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Expanded Copyright (self-paced course)

Self-paced course for faculty and staff to learn the aspects of copyright law that affect higher education. It's intense - if you want something lighter, please go to the Intro to Copyright videos on Learnscape.

Convincing a Publisher to Allow A Creative Commons License??!

Since books aren't published on the same economic model or platform as journals, they aren't affected by Open Access.

One thing you could do is self-publish a book with a Creative Commons license on it and simply not charge for digital copies. However, this has major downsides:

  • Because libraries acquire tens or hundreds of thousands of books a year, books aren't picked title by title. Instead, they submit information about the topics and academic levels in which they're collecting, and the publishers send them books that match that profile. Similar things happen in bookstores. This means that without a publisher, your book won't find a market as easily.

  • More importantly for scholarly works, other scholars will look to your publisher to see what your focus is and how "serious" or "reputable" your work is. If you don't have a publisher, the information you're putting out there is either no information, or worse, "I couldn't get published with a real publisher."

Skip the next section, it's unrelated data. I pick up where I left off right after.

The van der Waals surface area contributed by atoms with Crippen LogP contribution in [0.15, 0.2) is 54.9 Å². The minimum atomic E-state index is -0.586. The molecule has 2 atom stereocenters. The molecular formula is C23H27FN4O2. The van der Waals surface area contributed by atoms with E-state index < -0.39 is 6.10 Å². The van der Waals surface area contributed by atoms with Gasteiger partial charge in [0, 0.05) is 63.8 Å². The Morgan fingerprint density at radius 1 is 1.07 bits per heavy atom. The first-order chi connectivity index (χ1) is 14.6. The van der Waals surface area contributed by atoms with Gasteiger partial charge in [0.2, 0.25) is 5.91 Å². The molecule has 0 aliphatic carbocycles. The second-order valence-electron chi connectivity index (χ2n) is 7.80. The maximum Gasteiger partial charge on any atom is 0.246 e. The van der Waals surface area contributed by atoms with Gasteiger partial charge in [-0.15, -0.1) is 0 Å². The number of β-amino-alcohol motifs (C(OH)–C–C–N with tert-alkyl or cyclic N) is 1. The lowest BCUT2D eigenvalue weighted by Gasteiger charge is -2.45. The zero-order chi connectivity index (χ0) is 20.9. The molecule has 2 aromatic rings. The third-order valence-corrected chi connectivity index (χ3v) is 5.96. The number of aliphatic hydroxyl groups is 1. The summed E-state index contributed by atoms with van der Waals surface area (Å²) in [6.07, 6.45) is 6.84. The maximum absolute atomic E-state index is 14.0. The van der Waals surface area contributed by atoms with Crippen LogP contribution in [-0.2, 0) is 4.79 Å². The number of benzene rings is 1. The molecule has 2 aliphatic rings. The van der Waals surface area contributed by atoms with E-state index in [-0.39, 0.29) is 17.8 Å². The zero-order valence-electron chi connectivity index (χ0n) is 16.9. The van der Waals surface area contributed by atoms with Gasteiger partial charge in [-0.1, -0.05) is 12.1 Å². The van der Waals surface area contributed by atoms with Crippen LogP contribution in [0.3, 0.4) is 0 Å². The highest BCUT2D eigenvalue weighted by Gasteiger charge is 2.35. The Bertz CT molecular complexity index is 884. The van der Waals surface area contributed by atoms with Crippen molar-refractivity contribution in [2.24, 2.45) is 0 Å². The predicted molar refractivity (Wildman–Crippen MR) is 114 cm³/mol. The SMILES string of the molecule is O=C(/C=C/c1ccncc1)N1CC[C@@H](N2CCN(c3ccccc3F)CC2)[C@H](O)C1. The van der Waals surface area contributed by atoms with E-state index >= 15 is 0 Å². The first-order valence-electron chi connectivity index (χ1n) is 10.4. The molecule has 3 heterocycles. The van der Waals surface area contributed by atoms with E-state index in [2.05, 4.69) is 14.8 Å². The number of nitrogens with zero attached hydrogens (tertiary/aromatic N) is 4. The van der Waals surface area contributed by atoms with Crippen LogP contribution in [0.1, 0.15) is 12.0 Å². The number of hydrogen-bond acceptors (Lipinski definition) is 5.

So only use this model for creative writing, fiction, and non-scholarly non-fiction when you think you will be able to find your own market online. 

The better idea is to choose an appropriate scholarly publisher (a university press) and see if you can negotiate to either

  • retain the right to self-archive, just like you would for an article
  • put the work in the Creative Commons, which would automatically give you the right to self-archive

You may not get anywhere with this, but it doesn't hurt to negotiate for what you want. 

Otherwise, Try For Other Author Rights

Even if you can't successfully negotiate an author agreement that allows you to retain self-archiving rights or put the work in the Creative Commons, there are some other rights that you need to negotiate for.

  • Out of Print Clause - if your book goes out of print (probably because your publisher has stopped making money on it) the right to publish it should revert to you.
  • Does the publisher own the right to publish it as an ebook or a print on demand book just because they're publishing the print version? Not necessarily! Make sure it is very clear, and advantageous to you. If you can retain ebook rights, you've got the right to self-archive. (You'll probably have to edit and format your original draft yourself though.)